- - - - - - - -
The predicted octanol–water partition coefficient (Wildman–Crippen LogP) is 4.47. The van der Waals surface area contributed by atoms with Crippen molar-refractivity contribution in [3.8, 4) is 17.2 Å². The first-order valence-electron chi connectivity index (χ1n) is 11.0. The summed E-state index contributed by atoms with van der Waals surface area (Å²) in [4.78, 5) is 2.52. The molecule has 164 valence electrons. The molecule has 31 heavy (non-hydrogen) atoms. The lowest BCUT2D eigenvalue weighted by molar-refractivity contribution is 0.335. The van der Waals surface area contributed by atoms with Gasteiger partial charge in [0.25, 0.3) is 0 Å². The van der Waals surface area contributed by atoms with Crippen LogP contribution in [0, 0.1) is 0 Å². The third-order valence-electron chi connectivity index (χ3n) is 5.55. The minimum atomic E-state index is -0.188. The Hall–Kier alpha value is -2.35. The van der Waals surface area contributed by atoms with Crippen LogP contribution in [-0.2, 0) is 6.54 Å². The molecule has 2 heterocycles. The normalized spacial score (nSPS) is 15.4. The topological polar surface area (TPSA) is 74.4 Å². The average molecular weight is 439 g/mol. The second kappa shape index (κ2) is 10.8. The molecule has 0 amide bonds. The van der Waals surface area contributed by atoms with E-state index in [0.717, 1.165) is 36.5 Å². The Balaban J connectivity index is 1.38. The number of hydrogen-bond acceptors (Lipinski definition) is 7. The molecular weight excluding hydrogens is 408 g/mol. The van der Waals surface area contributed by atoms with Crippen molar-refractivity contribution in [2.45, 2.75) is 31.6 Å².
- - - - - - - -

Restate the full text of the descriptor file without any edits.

The predicted octanol–water partition coefficient (Wildman–Crippen LogP) is 4.47. The van der Waals surface area contributed by atoms with Crippen molar-refractivity contribution in [3.8, 4) is 17.2 Å². The first-order valence-electron chi connectivity index (χ1n) is 11.0. The summed E-state index contributed by atoms with van der Waals surface area (Å²) in [4.78, 5) is 2.52. The molecule has 164 valence electrons. The molecule has 31 heavy (non-hydrogen) atoms. The lowest BCUT2D eigenvalue weighted by molar-refractivity contribution is 0.335. The van der Waals surface area contributed by atoms with Gasteiger partial charge in [0.25, 0.3) is 0 Å². The van der Waals surface area contributed by atoms with Crippen LogP contribution in [0, 0.1) is 0 Å². The third-order valence-electron chi connectivity index (χ3n) is 5.55. The minimum atomic E-state index is -0.188. The Hall–Kier alpha value is -2.35. The van der Waals surface area contributed by atoms with Crippen LogP contribution in [-0.2, 0) is 6.54 Å². The molecule has 2 heterocycles. The normalized spacial score (nSPS) is 15.4. The topological polar surface area (TPSA) is 74.4 Å². The average molecular weight is 439 g/mol. The second kappa shape index (κ2) is 10.8. The molecule has 0 amide bonds. The van der Waals surface area contributed by atoms with E-state index in [0.717, 1.165) is 36.5 Å². The Balaban J connectivity index is 1.38. The number of hydrogen-bond acceptors (Lipinski definition) is 7. The molecular weight excluding hydrogens is 408 g/mol. The van der Waals surface area contributed by atoms with Crippen molar-refractivity contribution in [2.45, 2.75) is 31.6 Å².